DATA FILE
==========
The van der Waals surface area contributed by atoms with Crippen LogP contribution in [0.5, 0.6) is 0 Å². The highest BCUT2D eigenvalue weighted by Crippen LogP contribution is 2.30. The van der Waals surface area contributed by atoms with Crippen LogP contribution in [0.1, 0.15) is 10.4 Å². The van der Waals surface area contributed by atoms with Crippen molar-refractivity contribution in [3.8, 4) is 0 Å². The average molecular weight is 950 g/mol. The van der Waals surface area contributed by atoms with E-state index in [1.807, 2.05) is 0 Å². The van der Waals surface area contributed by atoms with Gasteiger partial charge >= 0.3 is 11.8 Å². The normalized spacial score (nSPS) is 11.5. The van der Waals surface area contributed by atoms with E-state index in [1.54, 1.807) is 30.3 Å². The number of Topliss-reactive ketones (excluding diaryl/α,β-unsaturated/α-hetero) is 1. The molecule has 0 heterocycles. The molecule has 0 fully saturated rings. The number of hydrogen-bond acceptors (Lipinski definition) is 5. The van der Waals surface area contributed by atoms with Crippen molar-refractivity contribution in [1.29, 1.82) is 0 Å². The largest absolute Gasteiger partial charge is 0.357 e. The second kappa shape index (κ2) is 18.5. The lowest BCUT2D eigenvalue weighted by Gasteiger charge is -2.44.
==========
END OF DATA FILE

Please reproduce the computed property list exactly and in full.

The van der Waals surface area contributed by atoms with Crippen LogP contribution in [0.5, 0.6) is 0 Å². The highest BCUT2D eigenvalue weighted by Crippen LogP contribution is 2.30. The van der Waals surface area contributed by atoms with Crippen LogP contribution in [0.1, 0.15) is 10.4 Å². The van der Waals surface area contributed by atoms with Crippen molar-refractivity contribution in [3.8, 4) is 0 Å². The average molecular weight is 950 g/mol. The van der Waals surface area contributed by atoms with E-state index in [1.807, 2.05) is 0 Å². The van der Waals surface area contributed by atoms with Gasteiger partial charge >= 0.3 is 11.8 Å². The normalized spacial score (nSPS) is 11.5. The van der Waals surface area contributed by atoms with E-state index in [1.54, 1.807) is 30.3 Å². The number of Topliss-reactive ketones (excluding diaryl/α,β-unsaturated/α-hetero) is 1. The molecule has 0 heterocycles. The molecule has 0 fully saturated rings. The number of hydrogen-bond acceptors (Lipinski definition) is 5. The van der Waals surface area contributed by atoms with Crippen molar-refractivity contribution in [1.29, 1.82) is 0 Å². The largest absolute Gasteiger partial charge is 0.357 e. The second kappa shape index (κ2) is 18.5. The lowest BCUT2D eigenvalue weighted by Gasteiger charge is -2.44.